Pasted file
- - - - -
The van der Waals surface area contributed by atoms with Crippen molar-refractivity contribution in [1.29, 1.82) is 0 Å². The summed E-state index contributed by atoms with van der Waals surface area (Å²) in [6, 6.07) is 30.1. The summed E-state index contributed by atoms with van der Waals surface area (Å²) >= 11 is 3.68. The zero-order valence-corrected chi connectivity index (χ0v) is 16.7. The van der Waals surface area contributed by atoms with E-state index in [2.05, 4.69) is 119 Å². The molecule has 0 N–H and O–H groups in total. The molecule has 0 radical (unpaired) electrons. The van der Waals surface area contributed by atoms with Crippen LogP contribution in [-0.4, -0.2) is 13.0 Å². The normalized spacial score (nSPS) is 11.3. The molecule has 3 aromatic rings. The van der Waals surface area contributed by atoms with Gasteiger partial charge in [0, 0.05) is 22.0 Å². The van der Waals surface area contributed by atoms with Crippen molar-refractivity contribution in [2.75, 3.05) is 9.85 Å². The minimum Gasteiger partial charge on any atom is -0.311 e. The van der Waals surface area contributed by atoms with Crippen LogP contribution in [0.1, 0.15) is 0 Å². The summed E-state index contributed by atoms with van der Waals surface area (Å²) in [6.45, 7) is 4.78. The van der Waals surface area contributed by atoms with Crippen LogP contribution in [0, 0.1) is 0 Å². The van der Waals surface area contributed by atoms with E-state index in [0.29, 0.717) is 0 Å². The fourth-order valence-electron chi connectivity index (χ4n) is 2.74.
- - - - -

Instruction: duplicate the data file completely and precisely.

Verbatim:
The van der Waals surface area contributed by atoms with Crippen molar-refractivity contribution in [1.29, 1.82) is 0 Å². The summed E-state index contributed by atoms with van der Waals surface area (Å²) in [6, 6.07) is 30.1. The summed E-state index contributed by atoms with van der Waals surface area (Å²) >= 11 is 3.68. The zero-order valence-corrected chi connectivity index (χ0v) is 16.7. The van der Waals surface area contributed by atoms with E-state index in [2.05, 4.69) is 119 Å². The molecule has 0 N–H and O–H groups in total. The molecule has 0 radical (unpaired) electrons. The van der Waals surface area contributed by atoms with Crippen LogP contribution in [-0.4, -0.2) is 13.0 Å². The normalized spacial score (nSPS) is 11.3. The molecule has 3 aromatic rings. The van der Waals surface area contributed by atoms with Gasteiger partial charge in [0, 0.05) is 22.0 Å². The van der Waals surface area contributed by atoms with Crippen molar-refractivity contribution in [2.75, 3.05) is 9.85 Å². The minimum Gasteiger partial charge on any atom is -0.311 e. The van der Waals surface area contributed by atoms with Crippen LogP contribution in [0.1, 0.15) is 0 Å². The summed E-state index contributed by atoms with van der Waals surface area (Å²) in [6.45, 7) is 4.78. The van der Waals surface area contributed by atoms with Crippen LogP contribution in [0, 0.1) is 0 Å². The van der Waals surface area contributed by atoms with E-state index in [0.29, 0.717) is 0 Å². The fourth-order valence-electron chi connectivity index (χ4n) is 2.74.